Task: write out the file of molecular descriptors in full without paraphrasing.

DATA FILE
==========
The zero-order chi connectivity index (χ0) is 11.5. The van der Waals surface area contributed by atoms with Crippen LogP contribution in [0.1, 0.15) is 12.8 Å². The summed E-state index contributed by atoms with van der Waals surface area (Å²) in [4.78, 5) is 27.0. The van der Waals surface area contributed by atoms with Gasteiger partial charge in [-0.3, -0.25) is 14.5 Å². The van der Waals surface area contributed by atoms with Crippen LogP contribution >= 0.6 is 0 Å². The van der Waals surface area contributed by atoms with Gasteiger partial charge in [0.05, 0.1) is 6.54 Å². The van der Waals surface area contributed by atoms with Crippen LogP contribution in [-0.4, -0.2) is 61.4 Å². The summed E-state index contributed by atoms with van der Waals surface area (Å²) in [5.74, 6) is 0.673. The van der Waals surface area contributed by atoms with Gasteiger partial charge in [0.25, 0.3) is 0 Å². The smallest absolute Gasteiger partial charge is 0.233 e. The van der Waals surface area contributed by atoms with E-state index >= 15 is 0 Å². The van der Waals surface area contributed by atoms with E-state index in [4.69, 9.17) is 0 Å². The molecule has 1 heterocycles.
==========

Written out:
The zero-order chi connectivity index (χ0) is 11.5. The van der Waals surface area contributed by atoms with Crippen LogP contribution in [0.1, 0.15) is 12.8 Å². The summed E-state index contributed by atoms with van der Waals surface area (Å²) in [4.78, 5) is 27.0. The van der Waals surface area contributed by atoms with Gasteiger partial charge in [-0.3, -0.25) is 14.5 Å². The van der Waals surface area contributed by atoms with Crippen LogP contribution >= 0.6 is 0 Å². The van der Waals surface area contributed by atoms with Gasteiger partial charge in [0.05, 0.1) is 6.54 Å². The van der Waals surface area contributed by atoms with Crippen LogP contribution in [-0.4, -0.2) is 61.4 Å². The summed E-state index contributed by atoms with van der Waals surface area (Å²) in [5.74, 6) is 0.673. The van der Waals surface area contributed by atoms with Gasteiger partial charge in [0.25, 0.3) is 0 Å². The smallest absolute Gasteiger partial charge is 0.233 e. The van der Waals surface area contributed by atoms with E-state index >= 15 is 0 Å². The van der Waals surface area contributed by atoms with E-state index in [4.69, 9.17) is 0 Å². The molecule has 1 heterocycles.